To test whether ERR1 conferred E2F responsiveness to a heterologous promoter, a 40-bp segment spanning the 5′ terminus of EP-133 to EP-71 was synthesized and cloned upstream of a CAT reporter construct containing a minimal SV40 E promoter construct (see Fig. Fig.4A4A for a schematic of the predicted ERR1 region). This construct (ERR1/40) was transactivated approximately 5-fold by E2F1 (Fig. (Fig.4B).4B). A 60-bp fragment between EP-133 and EP-71 was not transactivated more efficiently than ERR1/40 (data not shown). In contrast, the SV40 E promoter (SV40 minCAT) was not efficiently transactivated by E2F1.
Sequences spanning the 5′ terminus of EP-638 and adjacent regions within EP-943 (ERR2) were also synthesized and then cloned into the SV40 minCAT construct (see Fig. Fig.5A5A for a schematic of these constructs). A construct containing 254 bp of the bICP0 E promoter (ERR2/254), 180 bp of the E promoter (ERR2/180), or 120 bp of the E promoter (ERR2/120) was transactivated approximately 20-fold by E2F1 (Fig. (Fig.5B).5B). The 120-bp fragment within ERR2 was further divided into two equal pieces (ERR2/1-60 and ERR2/61-120) and then tested for transactivation by E2F1. ERR2/1-60, but not ERR2/61-120, was transactivated >15-fold by E2F1 (Fig. (Fig.5B).5B). In summary, these studies identified a 60-bp fragment within ERR2 that was transactivated by E2F1 when cloned upstream of a minimal SV40 E promoter.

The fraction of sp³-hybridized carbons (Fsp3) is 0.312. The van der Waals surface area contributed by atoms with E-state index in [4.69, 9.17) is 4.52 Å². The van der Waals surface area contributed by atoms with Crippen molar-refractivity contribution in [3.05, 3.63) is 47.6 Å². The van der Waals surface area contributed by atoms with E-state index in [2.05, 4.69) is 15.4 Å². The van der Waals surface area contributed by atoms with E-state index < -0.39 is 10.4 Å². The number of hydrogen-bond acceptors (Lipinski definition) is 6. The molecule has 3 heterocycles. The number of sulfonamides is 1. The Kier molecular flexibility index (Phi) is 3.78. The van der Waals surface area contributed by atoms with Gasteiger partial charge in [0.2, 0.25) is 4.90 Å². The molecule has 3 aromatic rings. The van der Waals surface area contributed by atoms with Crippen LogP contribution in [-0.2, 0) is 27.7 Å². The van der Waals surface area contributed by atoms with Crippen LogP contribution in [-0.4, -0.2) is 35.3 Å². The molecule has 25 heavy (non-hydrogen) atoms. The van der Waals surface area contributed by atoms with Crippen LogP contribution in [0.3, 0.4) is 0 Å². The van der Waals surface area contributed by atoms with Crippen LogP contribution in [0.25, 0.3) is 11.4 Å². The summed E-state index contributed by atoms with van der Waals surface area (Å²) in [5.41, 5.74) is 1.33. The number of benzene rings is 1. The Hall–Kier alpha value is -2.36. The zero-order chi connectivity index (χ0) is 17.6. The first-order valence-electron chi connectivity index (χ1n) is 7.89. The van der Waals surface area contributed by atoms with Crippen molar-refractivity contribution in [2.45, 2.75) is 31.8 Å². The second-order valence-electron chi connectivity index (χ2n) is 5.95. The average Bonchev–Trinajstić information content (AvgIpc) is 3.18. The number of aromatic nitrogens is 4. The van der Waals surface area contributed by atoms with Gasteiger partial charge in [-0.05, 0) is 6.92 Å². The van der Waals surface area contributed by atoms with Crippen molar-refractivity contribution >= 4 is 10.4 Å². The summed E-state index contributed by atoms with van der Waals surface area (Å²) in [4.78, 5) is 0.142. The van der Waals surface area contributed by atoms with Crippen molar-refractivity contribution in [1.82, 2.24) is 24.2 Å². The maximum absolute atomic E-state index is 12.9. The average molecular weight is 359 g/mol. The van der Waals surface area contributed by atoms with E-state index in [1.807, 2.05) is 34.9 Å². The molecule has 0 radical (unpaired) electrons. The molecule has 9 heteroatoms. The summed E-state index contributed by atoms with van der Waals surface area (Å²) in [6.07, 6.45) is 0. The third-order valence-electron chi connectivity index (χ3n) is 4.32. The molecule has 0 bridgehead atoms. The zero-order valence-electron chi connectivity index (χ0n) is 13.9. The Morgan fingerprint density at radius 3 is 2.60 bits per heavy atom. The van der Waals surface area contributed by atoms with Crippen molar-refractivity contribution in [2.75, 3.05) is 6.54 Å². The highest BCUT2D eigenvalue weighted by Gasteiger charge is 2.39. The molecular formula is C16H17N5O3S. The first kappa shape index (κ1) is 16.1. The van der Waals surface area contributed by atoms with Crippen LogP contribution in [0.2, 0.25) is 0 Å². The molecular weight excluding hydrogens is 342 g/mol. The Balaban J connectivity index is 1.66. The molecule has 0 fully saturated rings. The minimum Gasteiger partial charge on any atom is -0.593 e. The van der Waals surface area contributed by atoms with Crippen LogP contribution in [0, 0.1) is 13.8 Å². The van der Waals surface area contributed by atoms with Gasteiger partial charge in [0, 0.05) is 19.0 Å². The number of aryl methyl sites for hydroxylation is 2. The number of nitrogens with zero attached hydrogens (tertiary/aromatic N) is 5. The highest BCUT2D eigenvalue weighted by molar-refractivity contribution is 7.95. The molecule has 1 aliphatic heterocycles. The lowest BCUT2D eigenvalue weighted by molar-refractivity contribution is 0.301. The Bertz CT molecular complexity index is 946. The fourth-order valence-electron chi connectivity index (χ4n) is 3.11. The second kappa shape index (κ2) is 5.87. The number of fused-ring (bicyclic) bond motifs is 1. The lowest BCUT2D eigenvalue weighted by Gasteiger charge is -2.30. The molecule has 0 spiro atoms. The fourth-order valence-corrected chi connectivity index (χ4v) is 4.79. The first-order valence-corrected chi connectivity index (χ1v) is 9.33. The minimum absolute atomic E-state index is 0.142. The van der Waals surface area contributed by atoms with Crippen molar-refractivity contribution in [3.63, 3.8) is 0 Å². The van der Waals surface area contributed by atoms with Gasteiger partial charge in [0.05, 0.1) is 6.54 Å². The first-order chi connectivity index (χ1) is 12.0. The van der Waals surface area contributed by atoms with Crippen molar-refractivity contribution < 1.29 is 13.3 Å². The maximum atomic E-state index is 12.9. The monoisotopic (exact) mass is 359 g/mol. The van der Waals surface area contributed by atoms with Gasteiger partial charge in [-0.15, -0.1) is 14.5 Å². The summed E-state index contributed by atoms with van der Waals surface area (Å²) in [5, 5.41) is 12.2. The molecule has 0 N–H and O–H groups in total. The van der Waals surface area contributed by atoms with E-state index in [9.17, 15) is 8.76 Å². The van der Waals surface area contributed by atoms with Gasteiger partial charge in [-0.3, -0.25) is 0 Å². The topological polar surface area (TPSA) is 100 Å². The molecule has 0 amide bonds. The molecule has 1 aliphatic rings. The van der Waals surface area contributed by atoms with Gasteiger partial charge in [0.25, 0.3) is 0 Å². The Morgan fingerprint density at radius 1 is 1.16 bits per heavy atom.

In Fig. 6A and B, the DNA sequences of ERR1 and ERR2 are shown. ERR1 is located within sequences that are present in EP-133 but lacking in EP-72. Within this region, there are two regions of overlapping Sp1 binding sites (Fig. (Fig.6A).6A). The E2F transcriptional activator is a heterodimer consisting of an E2F family member and a Dp family member (2, 13, 24). The core DNA binding site of an E2F-Dp heterodimer is G/CGCGCC/G (49). Within ERR1, there is one E2F-Dp core consensus sequence. Two binding sites for LSF (late SV40 transcription factor), a transcription factor that interacts with the SV40 21-base repeats and activates late transcription (21), and binding sites for a transcription factor that preferentially interacts with CAC sequences were also identified. Finally, a Yi binding site, which is present in the mouse thymidine kinase promoter, was detected (5). Proteins that interact with the Yi binding site exhibit G1/S-phase-inducible binding. Within sequences of ERR1/40, binding sites for E2F/Dp, Sp1 Yi, LSF, and CAC are clustered.